Other Chiang Mai Recommendations

Take advantage of the inexpensive spa options. I tried out a traditional Thai massage as well as a facial. I often view these treatments to be too expensive at home, so it was fun treating myself to something different.

Enjoy the city’s delicious and diverse options for food. I loved trying new things at the street markets, even when I didn’t fully understand what I was ordering.

Play with pachyderms! We spent a fun and educational day at the Elephant Jungle Sanctuary and heard positive reviews of the Elephant Nature Park as well.

Try your hand at some Thai cuisine classics. I highly recommend the Thai Farm Cooking School, but cooking classes are very popular in Chiang Mai, so there are lots of options depending on your budget, needs and preferences. Read my recap of the TFCS here.

Have you been to Chiang Mai? What was your favorite part of the city? Share your thoughts and any other city recommendations in the Comments section below!

Pin it for later!

I’m sharing this post for the Wanderful Wednesday blog link-up, hosted by Lauren of Lauren on Location, Marcella of What a Wonderful World, Isabel of The Sunny Side of This, and Van of Snow in Tromso. Follow the links to look through their sites!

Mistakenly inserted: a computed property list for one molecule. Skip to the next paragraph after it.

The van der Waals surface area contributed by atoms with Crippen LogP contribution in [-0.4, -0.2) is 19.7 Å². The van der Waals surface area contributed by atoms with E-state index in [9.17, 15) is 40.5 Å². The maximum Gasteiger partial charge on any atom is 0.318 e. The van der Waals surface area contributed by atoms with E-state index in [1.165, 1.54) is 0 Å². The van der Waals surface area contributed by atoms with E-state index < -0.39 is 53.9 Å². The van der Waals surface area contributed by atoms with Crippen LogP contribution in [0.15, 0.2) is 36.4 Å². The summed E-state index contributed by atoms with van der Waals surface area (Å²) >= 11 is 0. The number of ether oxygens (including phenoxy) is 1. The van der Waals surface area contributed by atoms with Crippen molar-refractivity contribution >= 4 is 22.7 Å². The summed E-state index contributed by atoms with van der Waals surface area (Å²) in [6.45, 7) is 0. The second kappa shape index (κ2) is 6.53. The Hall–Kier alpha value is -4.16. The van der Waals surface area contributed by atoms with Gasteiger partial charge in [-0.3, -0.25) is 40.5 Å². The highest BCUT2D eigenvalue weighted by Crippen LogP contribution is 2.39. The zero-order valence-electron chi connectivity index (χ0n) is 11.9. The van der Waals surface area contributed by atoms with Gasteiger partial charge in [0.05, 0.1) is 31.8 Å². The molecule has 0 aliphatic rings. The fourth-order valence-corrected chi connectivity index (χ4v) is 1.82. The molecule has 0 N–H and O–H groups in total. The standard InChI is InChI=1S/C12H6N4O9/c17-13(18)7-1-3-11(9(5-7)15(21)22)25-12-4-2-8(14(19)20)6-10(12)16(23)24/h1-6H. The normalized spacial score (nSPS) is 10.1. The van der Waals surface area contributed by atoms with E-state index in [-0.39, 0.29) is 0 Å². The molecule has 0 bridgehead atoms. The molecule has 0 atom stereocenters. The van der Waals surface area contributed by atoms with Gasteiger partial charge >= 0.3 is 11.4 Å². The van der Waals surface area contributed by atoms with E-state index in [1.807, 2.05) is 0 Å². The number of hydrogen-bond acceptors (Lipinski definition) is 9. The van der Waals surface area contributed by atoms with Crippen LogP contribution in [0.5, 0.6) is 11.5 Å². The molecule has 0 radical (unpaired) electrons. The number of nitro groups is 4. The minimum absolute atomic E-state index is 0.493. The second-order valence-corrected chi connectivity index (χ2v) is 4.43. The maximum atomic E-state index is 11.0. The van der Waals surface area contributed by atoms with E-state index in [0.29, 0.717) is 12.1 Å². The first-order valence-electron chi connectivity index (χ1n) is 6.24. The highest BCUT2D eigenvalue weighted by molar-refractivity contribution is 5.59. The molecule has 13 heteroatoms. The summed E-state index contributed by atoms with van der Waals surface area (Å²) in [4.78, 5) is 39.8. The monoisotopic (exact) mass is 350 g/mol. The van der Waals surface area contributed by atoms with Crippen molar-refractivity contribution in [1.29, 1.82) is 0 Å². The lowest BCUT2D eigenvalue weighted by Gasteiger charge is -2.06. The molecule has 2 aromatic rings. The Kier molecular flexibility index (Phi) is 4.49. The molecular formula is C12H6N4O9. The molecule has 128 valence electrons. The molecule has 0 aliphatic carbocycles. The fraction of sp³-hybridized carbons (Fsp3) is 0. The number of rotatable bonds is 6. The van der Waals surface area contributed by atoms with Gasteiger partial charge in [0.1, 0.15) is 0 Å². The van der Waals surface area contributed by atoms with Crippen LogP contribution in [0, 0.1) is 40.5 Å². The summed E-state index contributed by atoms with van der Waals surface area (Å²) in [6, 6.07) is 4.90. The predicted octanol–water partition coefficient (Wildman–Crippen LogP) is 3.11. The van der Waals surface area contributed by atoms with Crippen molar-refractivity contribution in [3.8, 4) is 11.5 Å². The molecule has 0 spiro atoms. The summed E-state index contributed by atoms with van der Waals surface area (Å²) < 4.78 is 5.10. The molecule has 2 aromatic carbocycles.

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8 Comments

  • Reply
    Marcella ~ WhatAWonderfulWorld
    September 20, 2017 at 12:12 pm

    I’d also rather temple hop than bar hop, any day! 😉 These temples are all so gorgeous and I love that they are all different. I think my favourite part are the Songkran banners, they add so much colour!

    • Reply
      Caity Pfohl
      October 19, 2017 at 4:32 pm

      I loved the banners, too! Once I realized they were only hanging for Songkran, I felt very lucky to have been able to see them! Thanks for reading. 🙂

  • Reply
    Bryna | Dotted Line Travels
    September 20, 2017 at 11:11 pm

    I’m with you – I can’t do bar hopping but temple hopping is one of my favourite things to do! These temples look amazing. I love all the minute details and vibrant colours. I also wish I could have some of that mango and sticky rice right now!

    • Reply
      Caity Pfohl
      October 19, 2017 at 4:33 pm

      I crave mango sticky rice all the time! It was so good – I didn’t expect to like it as much as I did! More than enough reason to get back to Thailand asap. 🙂

  • Reply
    California Globetrotter
    September 21, 2017 at 1:35 am

    I feel ya chica! I’m not one for bar hopping, but I could definitely go temple hopping! These all look so awesome! Would love to see them one day! Thanks for introducing me! #WanderfulWednesday

    • Reply
      Caity Pfohl
      October 19, 2017 at 4:33 pm

      My pleasure. 🙂 Thanks so much for checking out the post!

  • Reply
    Vanessa Brune
    September 24, 2017 at 5:29 am

    I’ve never been to Asia and visited a temple so I would love to explore any and all of those! The atmosphere at a temple must be so special!

    • Reply
      Caity Pfohl
      October 19, 2017 at 4:34 pm

      The atmosphere was so lovely – we were lucky enough at many of them to be some of only visitors on the grounds and it was very peaceful. I’d love to visit more within Thailand and the rest of the region someday!